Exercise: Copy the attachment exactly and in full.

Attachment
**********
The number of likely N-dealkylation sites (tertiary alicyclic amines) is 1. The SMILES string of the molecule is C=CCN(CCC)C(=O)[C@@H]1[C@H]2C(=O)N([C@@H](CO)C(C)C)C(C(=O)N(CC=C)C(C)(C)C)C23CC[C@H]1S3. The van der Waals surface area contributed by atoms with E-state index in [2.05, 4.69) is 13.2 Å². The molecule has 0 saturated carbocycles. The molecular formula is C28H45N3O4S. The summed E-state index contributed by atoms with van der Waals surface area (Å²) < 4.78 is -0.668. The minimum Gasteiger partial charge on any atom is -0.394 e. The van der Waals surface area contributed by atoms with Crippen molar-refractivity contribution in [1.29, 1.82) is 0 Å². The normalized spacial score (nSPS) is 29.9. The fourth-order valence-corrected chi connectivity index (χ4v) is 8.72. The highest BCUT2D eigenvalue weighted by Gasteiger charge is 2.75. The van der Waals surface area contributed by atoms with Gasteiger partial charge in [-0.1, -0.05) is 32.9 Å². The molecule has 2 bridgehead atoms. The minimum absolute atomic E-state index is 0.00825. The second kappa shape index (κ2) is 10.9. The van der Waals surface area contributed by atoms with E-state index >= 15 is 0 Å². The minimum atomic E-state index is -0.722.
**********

The number of likely N-dealkylation sites (tertiary alicyclic amines) is 1. The SMILES string of the molecule is C=CCN(CCC)C(=O)[C@@H]1[C@H]2C(=O)N([C@@H](CO)C(C)C)C(C(=O)N(CC=C)C(C)(C)C)C23CC[C@H]1S3. The van der Waals surface area contributed by atoms with E-state index in [2.05, 4.69) is 13.2 Å². The molecule has 0 saturated carbocycles. The molecular formula is C28H45N3O4S. The summed E-state index contributed by atoms with van der Waals surface area (Å²) < 4.78 is -0.668. The minimum Gasteiger partial charge on any atom is -0.394 e. The van der Waals surface area contributed by atoms with Crippen molar-refractivity contribution in [1.29, 1.82) is 0 Å². The normalized spacial score (nSPS) is 29.9. The fourth-order valence-corrected chi connectivity index (χ4v) is 8.72. The highest BCUT2D eigenvalue weighted by Gasteiger charge is 2.75. The van der Waals surface area contributed by atoms with Gasteiger partial charge in [-0.1, -0.05) is 32.9 Å². The molecule has 2 bridgehead atoms. The minimum absolute atomic E-state index is 0.00825. The second kappa shape index (κ2) is 10.9. The van der Waals surface area contributed by atoms with E-state index >= 15 is 0 Å². The minimum atomic E-state index is -0.722.